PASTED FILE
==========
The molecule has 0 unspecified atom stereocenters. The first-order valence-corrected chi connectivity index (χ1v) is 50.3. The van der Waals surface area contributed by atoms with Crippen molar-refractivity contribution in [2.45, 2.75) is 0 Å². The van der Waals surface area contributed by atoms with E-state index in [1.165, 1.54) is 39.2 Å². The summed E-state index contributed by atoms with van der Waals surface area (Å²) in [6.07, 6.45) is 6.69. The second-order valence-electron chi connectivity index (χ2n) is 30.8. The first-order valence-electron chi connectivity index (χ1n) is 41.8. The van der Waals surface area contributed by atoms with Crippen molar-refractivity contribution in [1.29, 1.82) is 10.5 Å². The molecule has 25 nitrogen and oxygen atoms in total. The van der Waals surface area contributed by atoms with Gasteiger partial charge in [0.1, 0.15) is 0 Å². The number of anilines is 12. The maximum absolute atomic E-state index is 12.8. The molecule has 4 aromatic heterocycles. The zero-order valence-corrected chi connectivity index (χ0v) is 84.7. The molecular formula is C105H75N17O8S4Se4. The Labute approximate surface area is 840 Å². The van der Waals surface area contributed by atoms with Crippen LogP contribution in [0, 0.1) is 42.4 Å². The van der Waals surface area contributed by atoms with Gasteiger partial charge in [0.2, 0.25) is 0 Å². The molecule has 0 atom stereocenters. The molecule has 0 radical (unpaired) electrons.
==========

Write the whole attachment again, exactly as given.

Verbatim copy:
The molecule has 0 unspecified atom stereocenters. The first-order valence-corrected chi connectivity index (χ1v) is 50.3. The van der Waals surface area contributed by atoms with Crippen molar-refractivity contribution in [2.45, 2.75) is 0 Å². The van der Waals surface area contributed by atoms with E-state index in [1.165, 1.54) is 39.2 Å². The summed E-state index contributed by atoms with van der Waals surface area (Å²) in [6.07, 6.45) is 6.69. The second-order valence-electron chi connectivity index (χ2n) is 30.8. The first-order valence-electron chi connectivity index (χ1n) is 41.8. The van der Waals surface area contributed by atoms with Crippen molar-refractivity contribution in [1.29, 1.82) is 10.5 Å². The molecule has 25 nitrogen and oxygen atoms in total. The van der Waals surface area contributed by atoms with Gasteiger partial charge in [0.1, 0.15) is 0 Å². The number of anilines is 12. The maximum absolute atomic E-state index is 12.8. The molecule has 4 aromatic heterocycles. The zero-order valence-corrected chi connectivity index (χ0v) is 84.7. The molecular formula is C105H75N17O8S4Se4. The Labute approximate surface area is 840 Å². The van der Waals surface area contributed by atoms with Crippen LogP contribution in [0, 0.1) is 42.4 Å². The van der Waals surface area contributed by atoms with Gasteiger partial charge in [0.2, 0.25) is 0 Å². The molecule has 0 atom stereocenters. The molecule has 0 radical (unpaired) electrons.